Advancing Clean Energy at the State Level – An Imperative
Author: Dana Drugmand, Clean Energy Group | Project: Clean Energy States Alliance
In the wake of President Trump’s decision to withdraw the United States from the Paris Climate Agreement, one thing seems abundantly clear, and that is that the role of states in advancing clean energy becomes even more important. Now more than ever, policies and programs to promote sustainable energy resources will come from the state level.
Although the states are getting a lot of attention now, a focus on clean energy will not be a radical departure for most of them. Both red states and blue states have already made significant commitments to support clean energy technologies and markets. For one thing, 29 states have Renewable Portfolio Standards (RPS), which require utilities to purchase a certain amount of power from designated clean energy sources. In 2015 Hawaii became the first state in the nation to mandate 100 percent renewable energy for electricity by 2045. The California Senate just recently passed a bill (Senate Bill 100) for the same target, 100 percent by 2045. New York’s Clean Energy Standard sets a target of 50 percent renewable energy by 2030.
And it is not just traditionally liberal states that have taken strong action to advance clean energy. Take Texas, for example. This conservative, southern state leads the nation in wind energy, ranking first in installed wind capacity. There are over 22,000 wind jobs in the state. State policy enabled wind power to take off, specifically in connecting generation to consumers via transmission upgrades. In 2005 the state passed legislation directing the public utility commission to create Competitive Renewable Energy Zones (CREZ) for wind generation, and in 2008 the commission identified these zones and accompanying transmission lines. By 2014 the transmission lines had been built. The CREZ policy has also benefitted rural landowners where the turbines are sited, as it has resulted in lease payments and additional income for these landowners. Other states, such as Iowa with its wind energy tax credit, have used different approaches to advance wind energy.
Wind power is progressing off the coast as well, with several states forging ahead in developing offshore wind. The Block Island Wind Farm, located 3.8 miles offshore of Rhode Island’s Block Island, is now online and operating as the country’s first offshore wind project. Consisting of five turbines totaling 30 MW, the facility is expected to reduce Block Island electric rates by an estimated 40 percent. Maryland could be the next state to claim bragging rights to offshore wind. Just last month the Public Service Commission approved ratepayer subsidies supporting two proposed wind farms offshore of Ocean City. Massachusetts is also advancing support for offshore wind. In August 2016 Governor Charlie Baker signed legislation to diversify the state’s energy portfolio, including procuring 1600 MW of offshore wind. And in January 2017 during his State of the State address, New York Governor Andrew Cuomo announced the Empire State’s commitment to develop 2400 MW of offshore wind by 2030.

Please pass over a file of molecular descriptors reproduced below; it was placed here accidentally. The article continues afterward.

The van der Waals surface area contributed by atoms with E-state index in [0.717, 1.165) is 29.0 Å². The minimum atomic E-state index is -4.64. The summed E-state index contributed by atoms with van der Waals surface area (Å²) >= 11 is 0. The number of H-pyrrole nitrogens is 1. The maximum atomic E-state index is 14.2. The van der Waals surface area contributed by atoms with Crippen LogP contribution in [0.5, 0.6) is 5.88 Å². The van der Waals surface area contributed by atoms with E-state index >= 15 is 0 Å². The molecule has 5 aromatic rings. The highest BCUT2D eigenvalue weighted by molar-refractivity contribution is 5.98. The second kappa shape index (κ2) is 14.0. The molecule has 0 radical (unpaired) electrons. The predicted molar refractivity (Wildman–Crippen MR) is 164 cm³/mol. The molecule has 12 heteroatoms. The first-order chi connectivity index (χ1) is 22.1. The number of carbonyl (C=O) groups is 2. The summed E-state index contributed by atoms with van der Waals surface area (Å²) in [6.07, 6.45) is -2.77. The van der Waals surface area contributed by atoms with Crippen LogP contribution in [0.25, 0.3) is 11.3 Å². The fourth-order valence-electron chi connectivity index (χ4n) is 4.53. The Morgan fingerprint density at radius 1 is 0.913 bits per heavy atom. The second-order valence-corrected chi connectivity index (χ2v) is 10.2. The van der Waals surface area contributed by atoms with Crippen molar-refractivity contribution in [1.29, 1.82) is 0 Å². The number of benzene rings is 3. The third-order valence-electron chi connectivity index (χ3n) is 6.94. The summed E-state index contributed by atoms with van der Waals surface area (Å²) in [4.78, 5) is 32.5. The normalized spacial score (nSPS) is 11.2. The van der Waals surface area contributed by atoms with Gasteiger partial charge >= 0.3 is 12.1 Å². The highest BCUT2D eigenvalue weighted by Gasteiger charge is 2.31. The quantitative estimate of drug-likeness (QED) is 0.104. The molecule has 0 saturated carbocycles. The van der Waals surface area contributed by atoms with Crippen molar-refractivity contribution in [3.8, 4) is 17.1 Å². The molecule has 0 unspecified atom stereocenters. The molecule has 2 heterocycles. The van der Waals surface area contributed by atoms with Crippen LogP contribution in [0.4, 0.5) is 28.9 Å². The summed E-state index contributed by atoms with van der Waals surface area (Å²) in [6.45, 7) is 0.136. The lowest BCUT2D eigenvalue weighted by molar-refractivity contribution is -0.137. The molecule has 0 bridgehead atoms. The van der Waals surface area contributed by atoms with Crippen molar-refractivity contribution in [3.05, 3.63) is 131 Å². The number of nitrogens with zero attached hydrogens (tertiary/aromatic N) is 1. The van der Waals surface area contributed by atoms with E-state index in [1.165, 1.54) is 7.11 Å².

Other states have implemented policy promoting “smart grid” and energy storage.
In 2011 Illinois passed the Energy Infrastructure Modernization Act, which included incentives for utilities to upgrade to smart grid technology. The legislation replaced traditional cost-of-service ratemaking with performance-based ratemaking in order to reward utilities for innovating and upgrading. Smart grid upgrades facilitate renewable, distributed generation like solar along with storage, allowing for two-way digital communication between utility and customers. More recently in December 2016, the state passed its most comprehensive energy bill – the Future Energy Jobs Act – which updates Illinois’ RPS and enhances renewable energy growth while supporting energy efficiency.
Energy storage is a critical component of clean energy development, and state officials in California have adopted a storage mandate. Under state policy directive, the California Public Utility Commission looked into setting storage targets and then mandated that the state’s three largest utilities procure 1.3 gigawatts of storage capacity by 2020.
These are just examples of the many initiatives states have undertaken to further clean energy. Many more examples can be found in the 2015 report “Clean Energy Champions: The Importance of State Programs and Policies.” As that report points out, clean energy advancement is really a bipartisan issue: “Elected officials and administrators recognize that clean power confers economic, social, and environmental benefits, and that supporting clean energy development is sound policy that transcends partisan politics.”
The Clean Energy States Alliance (CESA) was formed as a nonprofit, nonpartisan coalition of state agencies, funds and organizations working collaboratively to promote and develop clean energy technologies and markets. CESA provides technical assistance and facilitates information sharing among its members. As states look to continue their impressive progress, they should be aware that they are not alone and that CESA is a resource available to them. Visit www.cesa.org to find out more.